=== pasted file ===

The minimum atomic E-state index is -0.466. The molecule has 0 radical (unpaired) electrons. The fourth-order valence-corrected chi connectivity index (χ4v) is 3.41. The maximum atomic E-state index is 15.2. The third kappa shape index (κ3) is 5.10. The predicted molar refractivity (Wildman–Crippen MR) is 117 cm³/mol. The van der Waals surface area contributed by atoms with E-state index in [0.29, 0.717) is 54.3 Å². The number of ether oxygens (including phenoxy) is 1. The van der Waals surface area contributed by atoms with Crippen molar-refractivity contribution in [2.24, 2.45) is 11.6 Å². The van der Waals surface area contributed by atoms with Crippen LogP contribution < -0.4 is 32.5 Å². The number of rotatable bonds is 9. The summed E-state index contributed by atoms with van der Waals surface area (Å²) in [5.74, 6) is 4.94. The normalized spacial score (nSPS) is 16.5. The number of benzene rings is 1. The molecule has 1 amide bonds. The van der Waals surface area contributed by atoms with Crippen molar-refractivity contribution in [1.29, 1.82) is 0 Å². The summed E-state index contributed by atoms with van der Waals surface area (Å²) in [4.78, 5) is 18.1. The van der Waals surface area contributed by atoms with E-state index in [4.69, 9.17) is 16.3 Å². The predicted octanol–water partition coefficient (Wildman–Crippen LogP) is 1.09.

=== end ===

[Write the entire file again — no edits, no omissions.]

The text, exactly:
The minimum atomic E-state index is -0.466. The molecule has 0 radical (unpaired) electrons. The fourth-order valence-corrected chi connectivity index (χ4v) is 3.41. The maximum atomic E-state index is 15.2. The third kappa shape index (κ3) is 5.10. The predicted molar refractivity (Wildman–Crippen MR) is 117 cm³/mol. The van der Waals surface area contributed by atoms with E-state index in [0.29, 0.717) is 54.3 Å². The number of ether oxygens (including phenoxy) is 1. The van der Waals surface area contributed by atoms with Crippen molar-refractivity contribution in [2.24, 2.45) is 11.6 Å². The van der Waals surface area contributed by atoms with Crippen LogP contribution < -0.4 is 32.5 Å². The number of rotatable bonds is 9. The summed E-state index contributed by atoms with van der Waals surface area (Å²) in [5.74, 6) is 4.94. The normalized spacial score (nSPS) is 16.5. The number of benzene rings is 1. The molecule has 1 amide bonds. The van der Waals surface area contributed by atoms with Crippen molar-refractivity contribution in [1.29, 1.82) is 0 Å². The summed E-state index contributed by atoms with van der Waals surface area (Å²) in [4.78, 5) is 18.1. The van der Waals surface area contributed by atoms with E-state index in [4.69, 9.17) is 16.3 Å². The predicted octanol–water partition coefficient (Wildman–Crippen LogP) is 1.09.